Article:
In the wake of Rachel Carson, a conservation icon

Bill Dennison ·
8 July 2014
Science Communication | 

Over the past several weeks, I encountered various tributes to Rachel Carson (1907-1964), the environmental champion and author. It began in Pittsburgh, PA near where Rachel was born in 1927 and where she attended what is now Chatham University. I attended the River Rally, where Robert F. Kennedy, Jr. spoke about how courageous Rachel was to draw attention to the dangers of DDT and the vicious attacks that she received as a result. I saw the Rachel Carson Bridge in downtown Pittsburgh, spanning the Allegheny River. After the River Rally, I visited former IAN Science Communicator Sara Powell and her husband Mike Finewood, a Geographer at Rachel's alma mater, Chatham University.

Sara Powell and Mike Finewood in Pittsburgh near Chatham University.

Next, I traveled to the National Conservation Training Center near Shepardstown, WV where they have preserved Rachel Carson's simple writing desk and manual typewriter that she used to write her iconic books and magazine articles. In addition, one of the residential buildings on the NCTC campus is named after Rachel Carson.

Rachel Carson’s desk and typewriter at the National Conservation Training Center.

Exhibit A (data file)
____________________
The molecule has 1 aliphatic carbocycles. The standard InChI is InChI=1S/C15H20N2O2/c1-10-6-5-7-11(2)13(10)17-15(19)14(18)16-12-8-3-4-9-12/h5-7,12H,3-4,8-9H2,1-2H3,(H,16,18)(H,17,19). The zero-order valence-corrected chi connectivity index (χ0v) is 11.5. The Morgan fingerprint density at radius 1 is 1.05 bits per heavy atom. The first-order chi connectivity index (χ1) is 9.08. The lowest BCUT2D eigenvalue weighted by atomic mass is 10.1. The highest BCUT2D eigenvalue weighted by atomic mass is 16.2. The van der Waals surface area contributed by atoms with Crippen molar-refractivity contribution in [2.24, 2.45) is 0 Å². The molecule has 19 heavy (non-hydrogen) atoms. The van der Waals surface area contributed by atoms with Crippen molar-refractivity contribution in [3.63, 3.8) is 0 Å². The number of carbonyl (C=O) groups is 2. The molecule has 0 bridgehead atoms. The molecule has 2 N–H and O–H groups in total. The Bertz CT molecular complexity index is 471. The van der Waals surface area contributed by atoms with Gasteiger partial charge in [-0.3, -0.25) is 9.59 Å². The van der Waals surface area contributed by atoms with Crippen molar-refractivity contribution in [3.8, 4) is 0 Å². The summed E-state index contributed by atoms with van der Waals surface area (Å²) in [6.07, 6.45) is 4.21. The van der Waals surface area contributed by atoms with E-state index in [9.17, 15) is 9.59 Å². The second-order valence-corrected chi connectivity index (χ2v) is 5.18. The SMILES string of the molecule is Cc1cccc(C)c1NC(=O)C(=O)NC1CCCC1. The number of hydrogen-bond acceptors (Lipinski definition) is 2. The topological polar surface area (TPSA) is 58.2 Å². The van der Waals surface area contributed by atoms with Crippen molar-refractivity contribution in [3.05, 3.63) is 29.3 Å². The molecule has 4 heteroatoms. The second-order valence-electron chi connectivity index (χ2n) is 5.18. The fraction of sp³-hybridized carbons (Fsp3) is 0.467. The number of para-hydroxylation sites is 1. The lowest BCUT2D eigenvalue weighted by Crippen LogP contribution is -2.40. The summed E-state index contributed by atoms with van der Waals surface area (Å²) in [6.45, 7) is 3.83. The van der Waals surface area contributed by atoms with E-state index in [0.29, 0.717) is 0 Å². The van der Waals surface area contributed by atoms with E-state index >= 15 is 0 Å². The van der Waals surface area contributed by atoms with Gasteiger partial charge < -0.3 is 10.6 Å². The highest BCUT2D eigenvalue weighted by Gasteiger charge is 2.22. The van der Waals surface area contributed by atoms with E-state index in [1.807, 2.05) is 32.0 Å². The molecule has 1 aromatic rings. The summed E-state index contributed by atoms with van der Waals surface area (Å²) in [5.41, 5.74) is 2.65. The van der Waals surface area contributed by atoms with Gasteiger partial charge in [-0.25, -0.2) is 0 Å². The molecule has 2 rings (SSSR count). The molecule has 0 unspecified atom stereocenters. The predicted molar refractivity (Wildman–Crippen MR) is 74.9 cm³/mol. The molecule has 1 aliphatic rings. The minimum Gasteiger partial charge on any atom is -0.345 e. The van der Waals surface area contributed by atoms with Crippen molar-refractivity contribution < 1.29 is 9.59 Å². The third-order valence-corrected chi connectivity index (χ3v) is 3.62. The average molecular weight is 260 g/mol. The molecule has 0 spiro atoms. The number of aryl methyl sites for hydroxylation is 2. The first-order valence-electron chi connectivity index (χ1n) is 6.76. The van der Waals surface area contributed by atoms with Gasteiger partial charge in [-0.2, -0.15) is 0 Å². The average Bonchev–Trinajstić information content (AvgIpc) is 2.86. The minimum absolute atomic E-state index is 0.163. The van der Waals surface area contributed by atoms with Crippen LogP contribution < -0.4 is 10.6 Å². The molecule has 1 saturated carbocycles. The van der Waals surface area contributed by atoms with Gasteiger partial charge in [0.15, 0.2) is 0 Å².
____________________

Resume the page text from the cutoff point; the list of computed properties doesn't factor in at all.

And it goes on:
Then I traveled to Chesapeake Biological Laboratory in Solomons, MD for a UMCES Board of Visitors meeting where our research vessel R/V Rachel Carson is berthed. The Carson was preparing for their research voyage to Cape Cod. Since this vessel is in essence the flagship of the State of Maryland, we thought it appropriate to name her Rachel Carson, since Rachel spent so much of her life in Maryland.

Aboard the R/V Rachel Carson on Chesapeake Bay.

Finally, I traveled to Woods Hole, MA for the annual Sea Education Association meeting of Trustees and Overseers and visited my PhD study site at the end of Water Street. A new statue of Rachel Carson has her gazing out over Great Harbor at the deep end of the seagrass meadow that I studied intensively from 1981-1984. I love that her likeness is oriented in this direction, as it was her book, The Sea Around Us, that initially inspired me growing up a thousand miles from the ocean. Rachel took a marine biology summer course at the Marine Biological Laboratory in 1929 after she graduated from Chatham University. This course inspired her to enroll in graduate school at Johns Hopkins University where she obtained her Masters degree.

Statue of Rachel Carson overlooking Great Harbor, Woods Hole.

These repeated encounters with Rachel Carson tributes serve as reminders of the importance of expressing environmental passion, and the importance of speaking 'truth to power', both of which she did so very well. I am glad that my travels reconnect me with this amazing woman.

About the author

Bill Dennison

Dr. Bill Dennison is a Professor of Marine Science and Vice President for Science Application at the University of Maryland Center for Environmental Science (UMCES). Dr. Dennison’s primary mission within UMCES is to coordinate the Integration and Application Network.

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